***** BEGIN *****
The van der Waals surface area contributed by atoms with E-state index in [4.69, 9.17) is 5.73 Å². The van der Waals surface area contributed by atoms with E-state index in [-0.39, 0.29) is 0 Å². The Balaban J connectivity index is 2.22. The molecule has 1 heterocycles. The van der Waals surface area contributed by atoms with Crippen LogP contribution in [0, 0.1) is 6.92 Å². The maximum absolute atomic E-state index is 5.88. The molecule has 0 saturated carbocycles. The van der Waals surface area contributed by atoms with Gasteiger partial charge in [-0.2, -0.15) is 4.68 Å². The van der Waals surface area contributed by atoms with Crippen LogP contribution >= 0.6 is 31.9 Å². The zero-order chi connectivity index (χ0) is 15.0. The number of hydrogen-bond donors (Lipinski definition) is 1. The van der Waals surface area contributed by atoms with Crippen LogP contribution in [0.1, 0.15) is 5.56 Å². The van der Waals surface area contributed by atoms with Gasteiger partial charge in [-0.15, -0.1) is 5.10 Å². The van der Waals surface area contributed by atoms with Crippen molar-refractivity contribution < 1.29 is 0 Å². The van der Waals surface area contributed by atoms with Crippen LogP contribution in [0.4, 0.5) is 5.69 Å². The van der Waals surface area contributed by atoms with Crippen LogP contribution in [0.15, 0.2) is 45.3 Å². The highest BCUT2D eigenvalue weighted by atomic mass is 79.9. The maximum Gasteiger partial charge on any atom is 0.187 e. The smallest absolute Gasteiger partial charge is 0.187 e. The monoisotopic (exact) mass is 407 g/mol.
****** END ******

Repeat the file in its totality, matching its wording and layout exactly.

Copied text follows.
The van der Waals surface area contributed by atoms with E-state index in [4.69, 9.17) is 5.73 Å². The van der Waals surface area contributed by atoms with E-state index in [-0.39, 0.29) is 0 Å². The Balaban J connectivity index is 2.22. The molecule has 1 heterocycles. The van der Waals surface area contributed by atoms with Crippen LogP contribution in [0, 0.1) is 6.92 Å². The maximum absolute atomic E-state index is 5.88. The molecule has 0 saturated carbocycles. The van der Waals surface area contributed by atoms with Gasteiger partial charge in [-0.2, -0.15) is 4.68 Å². The van der Waals surface area contributed by atoms with Crippen LogP contribution >= 0.6 is 31.9 Å². The zero-order chi connectivity index (χ0) is 15.0. The number of hydrogen-bond donors (Lipinski definition) is 1. The van der Waals surface area contributed by atoms with Crippen LogP contribution in [0.1, 0.15) is 5.56 Å². The van der Waals surface area contributed by atoms with Gasteiger partial charge in [-0.15, -0.1) is 5.10 Å². The van der Waals surface area contributed by atoms with Crippen molar-refractivity contribution < 1.29 is 0 Å². The van der Waals surface area contributed by atoms with Crippen LogP contribution in [0.4, 0.5) is 5.69 Å². The van der Waals surface area contributed by atoms with Crippen LogP contribution in [0.15, 0.2) is 45.3 Å². The highest BCUT2D eigenvalue weighted by atomic mass is 79.9. The maximum Gasteiger partial charge on any atom is 0.187 e. The smallest absolute Gasteiger partial charge is 0.187 e. The monoisotopic (exact) mass is 407 g/mol.